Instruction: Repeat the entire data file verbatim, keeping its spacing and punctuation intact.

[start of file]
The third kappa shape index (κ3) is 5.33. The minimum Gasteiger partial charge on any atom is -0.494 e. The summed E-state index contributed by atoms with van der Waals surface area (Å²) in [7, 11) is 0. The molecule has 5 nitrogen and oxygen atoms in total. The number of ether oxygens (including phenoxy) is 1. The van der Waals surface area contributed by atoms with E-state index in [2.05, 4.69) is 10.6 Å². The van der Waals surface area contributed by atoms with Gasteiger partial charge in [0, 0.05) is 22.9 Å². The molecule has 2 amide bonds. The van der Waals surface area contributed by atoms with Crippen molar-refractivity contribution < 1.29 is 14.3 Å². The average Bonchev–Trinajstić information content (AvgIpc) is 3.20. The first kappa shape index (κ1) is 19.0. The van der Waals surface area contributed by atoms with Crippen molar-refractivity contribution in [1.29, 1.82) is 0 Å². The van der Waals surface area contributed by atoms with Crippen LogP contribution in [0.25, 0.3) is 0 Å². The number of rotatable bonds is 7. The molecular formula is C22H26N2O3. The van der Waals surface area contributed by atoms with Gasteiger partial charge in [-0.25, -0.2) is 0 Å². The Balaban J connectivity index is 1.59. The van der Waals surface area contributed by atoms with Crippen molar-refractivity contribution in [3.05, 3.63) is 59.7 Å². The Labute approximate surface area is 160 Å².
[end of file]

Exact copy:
The third kappa shape index (κ3) is 5.33. The minimum Gasteiger partial charge on any atom is -0.494 e. The summed E-state index contributed by atoms with van der Waals surface area (Å²) in [7, 11) is 0. The molecule has 5 nitrogen and oxygen atoms in total. The number of ether oxygens (including phenoxy) is 1. The van der Waals surface area contributed by atoms with E-state index in [2.05, 4.69) is 10.6 Å². The van der Waals surface area contributed by atoms with Gasteiger partial charge in [0, 0.05) is 22.9 Å². The molecule has 2 amide bonds. The van der Waals surface area contributed by atoms with Crippen molar-refractivity contribution < 1.29 is 14.3 Å². The average Bonchev–Trinajstić information content (AvgIpc) is 3.20. The first kappa shape index (κ1) is 19.0. The van der Waals surface area contributed by atoms with Crippen molar-refractivity contribution in [1.29, 1.82) is 0 Å². The van der Waals surface area contributed by atoms with Crippen LogP contribution in [0.25, 0.3) is 0 Å². The number of rotatable bonds is 7. The molecular formula is C22H26N2O3. The van der Waals surface area contributed by atoms with Gasteiger partial charge in [-0.25, -0.2) is 0 Å². The Balaban J connectivity index is 1.59. The van der Waals surface area contributed by atoms with Crippen molar-refractivity contribution in [3.05, 3.63) is 59.7 Å². The Labute approximate surface area is 160 Å².